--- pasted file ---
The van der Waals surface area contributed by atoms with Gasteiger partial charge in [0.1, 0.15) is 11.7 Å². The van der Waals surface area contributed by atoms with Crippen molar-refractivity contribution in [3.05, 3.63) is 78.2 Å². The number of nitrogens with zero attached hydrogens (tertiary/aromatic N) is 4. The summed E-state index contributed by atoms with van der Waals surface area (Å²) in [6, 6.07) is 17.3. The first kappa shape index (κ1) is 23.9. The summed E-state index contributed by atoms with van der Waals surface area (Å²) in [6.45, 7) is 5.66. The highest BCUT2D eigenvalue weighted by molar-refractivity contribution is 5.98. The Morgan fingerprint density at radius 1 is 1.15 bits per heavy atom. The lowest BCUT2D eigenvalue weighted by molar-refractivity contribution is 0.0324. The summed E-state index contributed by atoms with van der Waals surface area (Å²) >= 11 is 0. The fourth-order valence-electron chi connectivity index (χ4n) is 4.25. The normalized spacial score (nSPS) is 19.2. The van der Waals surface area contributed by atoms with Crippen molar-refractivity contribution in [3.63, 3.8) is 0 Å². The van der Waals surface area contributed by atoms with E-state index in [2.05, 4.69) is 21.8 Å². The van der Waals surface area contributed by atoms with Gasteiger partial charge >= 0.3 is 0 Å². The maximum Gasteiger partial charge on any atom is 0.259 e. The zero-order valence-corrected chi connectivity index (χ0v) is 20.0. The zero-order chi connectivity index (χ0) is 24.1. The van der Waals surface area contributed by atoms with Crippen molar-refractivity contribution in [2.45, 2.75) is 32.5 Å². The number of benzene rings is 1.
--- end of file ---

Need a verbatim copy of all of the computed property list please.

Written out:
The van der Waals surface area contributed by atoms with Gasteiger partial charge in [0.1, 0.15) is 11.7 Å². The van der Waals surface area contributed by atoms with Crippen molar-refractivity contribution in [3.05, 3.63) is 78.2 Å². The number of nitrogens with zero attached hydrogens (tertiary/aromatic N) is 4. The summed E-state index contributed by atoms with van der Waals surface area (Å²) in [6, 6.07) is 17.3. The first kappa shape index (κ1) is 23.9. The summed E-state index contributed by atoms with van der Waals surface area (Å²) in [6.45, 7) is 5.66. The highest BCUT2D eigenvalue weighted by molar-refractivity contribution is 5.98. The Morgan fingerprint density at radius 1 is 1.15 bits per heavy atom. The lowest BCUT2D eigenvalue weighted by molar-refractivity contribution is 0.0324. The summed E-state index contributed by atoms with van der Waals surface area (Å²) >= 11 is 0. The fourth-order valence-electron chi connectivity index (χ4n) is 4.25. The normalized spacial score (nSPS) is 19.2. The van der Waals surface area contributed by atoms with Crippen molar-refractivity contribution in [3.63, 3.8) is 0 Å². The van der Waals surface area contributed by atoms with E-state index in [2.05, 4.69) is 21.8 Å². The van der Waals surface area contributed by atoms with Gasteiger partial charge >= 0.3 is 0 Å². The maximum Gasteiger partial charge on any atom is 0.259 e. The zero-order valence-corrected chi connectivity index (χ0v) is 20.0. The zero-order chi connectivity index (χ0) is 24.1. The van der Waals surface area contributed by atoms with Crippen molar-refractivity contribution in [2.45, 2.75) is 32.5 Å². The number of benzene rings is 1.